A lot can change in twelve years. For Microsoft Windows, twelve years is the span of time that saw the debut of five versions of its ubiquitous operating system—XP, Vista, 7, 8, and 8.1. And yet, Windows XP tenaciously held on to its share of the market.
Windows XP was something a bit different than its predecessors—most notably Windows 95 and 98, which were themselves both different beasts from Windows 3.1. What made XP so popular? It was stable. It worked. It was around a long time, and people knew how to use it.
And many PC users have resisted changing from this trusted platform to one of Microsoft’s newer offerings. According to information published by NetMarketShare, approximately 27 percent of all Internet traffic is coming from XP-based machines. That’s the second-largest share. (Windows 7 has the largest, with just over 48 percent.)
But all good things must come to an end. And for Windows XP, that official end is April 8, 2014.
Why Did Windows XP Have to Go?
The answer comes directly from the Microsoft Windows website: “But now the time has come for us, along with our hardware and software partners, to invest our resources toward supporting more recent technologies so that we can continue to deliver great new experiences.”
So while XP is still popular, it’s also growing becoming obsolete. Proponents of the change argue that XP is simply not as secure as Windows 7 or 8 (or 8.1).
Whether you agree or not, the fact is that support for XP is nearly finished extinct. What does that mean for you?
What XP’s Exit Means for You
If you have an XP-based computer, don’t panic. There’s no need to fear that come April 9, it won’t turn on. This is not a Y2K-style catastrophe; it’s the planned end of an era. Your PC will still work. Here’s what the end of XP will mean for the average user:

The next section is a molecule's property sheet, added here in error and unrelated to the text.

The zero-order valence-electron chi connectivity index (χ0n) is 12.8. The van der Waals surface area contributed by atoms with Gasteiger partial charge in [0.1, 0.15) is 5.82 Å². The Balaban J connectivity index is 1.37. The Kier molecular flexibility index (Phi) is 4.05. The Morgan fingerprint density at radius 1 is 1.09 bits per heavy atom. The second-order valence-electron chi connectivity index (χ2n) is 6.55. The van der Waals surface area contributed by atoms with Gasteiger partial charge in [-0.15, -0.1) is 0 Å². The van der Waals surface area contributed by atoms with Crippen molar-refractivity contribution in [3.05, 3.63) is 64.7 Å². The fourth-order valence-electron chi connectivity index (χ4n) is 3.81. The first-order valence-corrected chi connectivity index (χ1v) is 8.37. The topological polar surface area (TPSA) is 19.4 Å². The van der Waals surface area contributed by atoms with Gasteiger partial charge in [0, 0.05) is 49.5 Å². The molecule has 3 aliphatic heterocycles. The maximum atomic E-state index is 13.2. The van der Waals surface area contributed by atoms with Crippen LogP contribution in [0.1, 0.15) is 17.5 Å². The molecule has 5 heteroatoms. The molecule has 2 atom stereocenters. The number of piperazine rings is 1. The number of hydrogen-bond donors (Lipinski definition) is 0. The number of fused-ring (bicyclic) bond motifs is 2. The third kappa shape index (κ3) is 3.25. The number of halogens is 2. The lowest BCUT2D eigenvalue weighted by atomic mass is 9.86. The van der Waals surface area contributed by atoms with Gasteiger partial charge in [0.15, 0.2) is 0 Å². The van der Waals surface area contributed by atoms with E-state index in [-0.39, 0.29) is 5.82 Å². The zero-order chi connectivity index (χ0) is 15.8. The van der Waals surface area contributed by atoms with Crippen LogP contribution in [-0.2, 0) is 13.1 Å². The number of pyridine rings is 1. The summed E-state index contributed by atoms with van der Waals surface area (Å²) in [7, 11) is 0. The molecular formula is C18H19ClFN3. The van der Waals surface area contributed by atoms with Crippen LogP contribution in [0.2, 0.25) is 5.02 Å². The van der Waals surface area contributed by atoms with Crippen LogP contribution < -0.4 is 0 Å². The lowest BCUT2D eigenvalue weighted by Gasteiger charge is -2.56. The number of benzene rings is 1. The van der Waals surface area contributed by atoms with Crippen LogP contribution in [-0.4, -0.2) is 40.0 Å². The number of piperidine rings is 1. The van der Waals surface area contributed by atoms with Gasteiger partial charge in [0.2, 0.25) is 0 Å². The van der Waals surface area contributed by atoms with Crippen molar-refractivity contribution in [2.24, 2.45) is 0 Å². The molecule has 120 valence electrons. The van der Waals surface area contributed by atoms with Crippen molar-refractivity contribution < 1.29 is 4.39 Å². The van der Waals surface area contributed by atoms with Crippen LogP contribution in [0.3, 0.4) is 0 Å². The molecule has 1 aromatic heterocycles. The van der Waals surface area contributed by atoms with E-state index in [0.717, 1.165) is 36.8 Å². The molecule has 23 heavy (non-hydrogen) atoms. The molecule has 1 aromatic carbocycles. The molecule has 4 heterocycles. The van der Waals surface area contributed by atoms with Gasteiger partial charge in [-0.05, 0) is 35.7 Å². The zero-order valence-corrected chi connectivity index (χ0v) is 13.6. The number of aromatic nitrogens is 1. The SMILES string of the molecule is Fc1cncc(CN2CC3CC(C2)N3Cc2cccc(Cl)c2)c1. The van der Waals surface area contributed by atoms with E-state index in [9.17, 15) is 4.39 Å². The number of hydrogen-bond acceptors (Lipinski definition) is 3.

• Microsoft will no longer offer technical support for the XP operating system, so you’re on your own for researching solutions to problems.
• There will be no more updates and or patches released for Windows XP. Over time, your computer will become increasingly more vulnerable to security breaches.
• No new downloads of Microsoft Security Essentials will be available, but anti-malware updates for existing installations of this program will still be provided. (Note: These are not the same as security patches for your PC.)
• Third-party programs may no longer support Windows XP. This is very much a vendor-by-vendor decision. Some, like the Google Chrome browser, will work until 2015 or so; others may have already discontinued XP support, or will in the near future.
• Some new peripherals—printers, scanners, Wi-Fi routers—may also eliminate drivers for Windows XP, severely reducing system compatibility and productivity.
So, what’s the final word? Yes, your computer will still work. And yes, you’ll have some time to shop around before you make the transition to another version of Windows—or another operating systems altogether. But don’t take too long. An unsupported, un-updated system is easy prey for viruses, spyware, and other security problems.
The bottom line: sooner or later, you’ll have to bid your old friend goodbye, and wave a fond farewell to one of Microsoft’s most successful products.
Not to fear; Techspert Services can help you determine the right replacement for XP. Just give us a call (904) 339–5054 or send us an email (firstname.lastname@example.org) and we can help find the best solution for you!